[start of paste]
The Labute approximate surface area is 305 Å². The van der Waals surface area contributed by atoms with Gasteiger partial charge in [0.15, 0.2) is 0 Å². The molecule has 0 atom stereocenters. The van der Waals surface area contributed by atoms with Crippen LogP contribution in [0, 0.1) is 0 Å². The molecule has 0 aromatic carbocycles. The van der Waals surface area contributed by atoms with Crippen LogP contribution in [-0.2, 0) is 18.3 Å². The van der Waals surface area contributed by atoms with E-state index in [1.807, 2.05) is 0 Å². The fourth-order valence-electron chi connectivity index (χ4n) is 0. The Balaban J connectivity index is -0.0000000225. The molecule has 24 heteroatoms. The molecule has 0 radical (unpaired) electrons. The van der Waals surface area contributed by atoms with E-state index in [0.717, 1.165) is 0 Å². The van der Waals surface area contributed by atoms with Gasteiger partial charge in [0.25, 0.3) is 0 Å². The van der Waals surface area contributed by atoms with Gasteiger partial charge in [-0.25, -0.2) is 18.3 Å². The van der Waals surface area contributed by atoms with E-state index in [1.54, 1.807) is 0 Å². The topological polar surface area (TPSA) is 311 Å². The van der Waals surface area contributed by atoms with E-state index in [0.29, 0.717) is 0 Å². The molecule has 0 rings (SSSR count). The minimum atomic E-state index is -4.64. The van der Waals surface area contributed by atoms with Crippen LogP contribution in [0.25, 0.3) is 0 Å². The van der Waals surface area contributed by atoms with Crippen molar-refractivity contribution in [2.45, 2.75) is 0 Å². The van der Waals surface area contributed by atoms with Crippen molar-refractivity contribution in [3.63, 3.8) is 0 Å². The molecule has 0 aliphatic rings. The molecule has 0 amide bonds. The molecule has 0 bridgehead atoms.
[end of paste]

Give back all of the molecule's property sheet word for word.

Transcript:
The Labute approximate surface area is 305 Å². The van der Waals surface area contributed by atoms with Gasteiger partial charge in [0.15, 0.2) is 0 Å². The molecule has 0 atom stereocenters. The van der Waals surface area contributed by atoms with Crippen LogP contribution in [0, 0.1) is 0 Å². The molecule has 0 aromatic carbocycles. The van der Waals surface area contributed by atoms with Crippen LogP contribution in [-0.2, 0) is 18.3 Å². The van der Waals surface area contributed by atoms with E-state index in [1.807, 2.05) is 0 Å². The fourth-order valence-electron chi connectivity index (χ4n) is 0. The Balaban J connectivity index is -0.0000000225. The molecule has 24 heteroatoms. The molecule has 0 radical (unpaired) electrons. The van der Waals surface area contributed by atoms with E-state index in [0.717, 1.165) is 0 Å². The van der Waals surface area contributed by atoms with Gasteiger partial charge in [0.25, 0.3) is 0 Å². The van der Waals surface area contributed by atoms with Gasteiger partial charge in [-0.25, -0.2) is 18.3 Å². The van der Waals surface area contributed by atoms with E-state index in [1.54, 1.807) is 0 Å². The topological polar surface area (TPSA) is 311 Å². The van der Waals surface area contributed by atoms with E-state index in [0.29, 0.717) is 0 Å². The molecule has 0 rings (SSSR count). The minimum atomic E-state index is -4.64. The van der Waals surface area contributed by atoms with Crippen LogP contribution in [0.25, 0.3) is 0 Å². The van der Waals surface area contributed by atoms with Crippen molar-refractivity contribution in [2.45, 2.75) is 0 Å². The van der Waals surface area contributed by atoms with Crippen molar-refractivity contribution in [3.63, 3.8) is 0 Å². The molecule has 0 aliphatic rings. The molecule has 0 amide bonds. The molecule has 0 bridgehead atoms.